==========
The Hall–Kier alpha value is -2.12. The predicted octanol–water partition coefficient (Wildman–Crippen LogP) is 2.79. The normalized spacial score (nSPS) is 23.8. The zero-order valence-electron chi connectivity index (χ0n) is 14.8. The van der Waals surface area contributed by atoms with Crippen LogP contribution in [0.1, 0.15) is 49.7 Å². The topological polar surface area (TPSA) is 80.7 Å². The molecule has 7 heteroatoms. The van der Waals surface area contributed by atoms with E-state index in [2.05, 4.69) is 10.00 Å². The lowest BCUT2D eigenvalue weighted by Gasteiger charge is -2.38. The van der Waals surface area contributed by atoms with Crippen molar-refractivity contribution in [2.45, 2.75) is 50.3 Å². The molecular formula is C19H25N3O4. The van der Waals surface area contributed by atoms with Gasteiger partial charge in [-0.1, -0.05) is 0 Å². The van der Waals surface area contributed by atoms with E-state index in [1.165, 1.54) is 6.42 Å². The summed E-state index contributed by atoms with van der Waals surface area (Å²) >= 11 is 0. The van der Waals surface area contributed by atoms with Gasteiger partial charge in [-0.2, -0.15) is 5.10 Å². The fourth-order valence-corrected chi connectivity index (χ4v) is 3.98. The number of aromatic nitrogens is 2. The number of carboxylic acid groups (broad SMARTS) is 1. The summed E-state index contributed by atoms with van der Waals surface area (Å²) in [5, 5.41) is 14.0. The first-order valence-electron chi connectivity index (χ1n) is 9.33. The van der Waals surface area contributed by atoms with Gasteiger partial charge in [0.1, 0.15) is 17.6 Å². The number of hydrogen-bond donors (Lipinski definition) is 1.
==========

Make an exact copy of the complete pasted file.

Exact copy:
The Hall–Kier alpha value is -2.12. The predicted octanol–water partition coefficient (Wildman–Crippen LogP) is 2.79. The normalized spacial score (nSPS) is 23.8. The zero-order valence-electron chi connectivity index (χ0n) is 14.8. The van der Waals surface area contributed by atoms with Crippen LogP contribution in [0.1, 0.15) is 49.7 Å². The topological polar surface area (TPSA) is 80.7 Å². The molecule has 7 heteroatoms. The van der Waals surface area contributed by atoms with E-state index in [2.05, 4.69) is 10.00 Å². The lowest BCUT2D eigenvalue weighted by Gasteiger charge is -2.38. The van der Waals surface area contributed by atoms with Crippen molar-refractivity contribution in [2.45, 2.75) is 50.3 Å². The molecular formula is C19H25N3O4. The van der Waals surface area contributed by atoms with Gasteiger partial charge in [-0.1, -0.05) is 0 Å². The van der Waals surface area contributed by atoms with E-state index in [1.165, 1.54) is 6.42 Å². The summed E-state index contributed by atoms with van der Waals surface area (Å²) >= 11 is 0. The van der Waals surface area contributed by atoms with Gasteiger partial charge in [-0.2, -0.15) is 5.10 Å². The fourth-order valence-corrected chi connectivity index (χ4v) is 3.98. The number of aromatic nitrogens is 2. The number of carboxylic acid groups (broad SMARTS) is 1. The summed E-state index contributed by atoms with van der Waals surface area (Å²) in [5, 5.41) is 14.0. The first-order valence-electron chi connectivity index (χ1n) is 9.33. The van der Waals surface area contributed by atoms with Gasteiger partial charge in [0.1, 0.15) is 17.6 Å². The number of hydrogen-bond donors (Lipinski definition) is 1.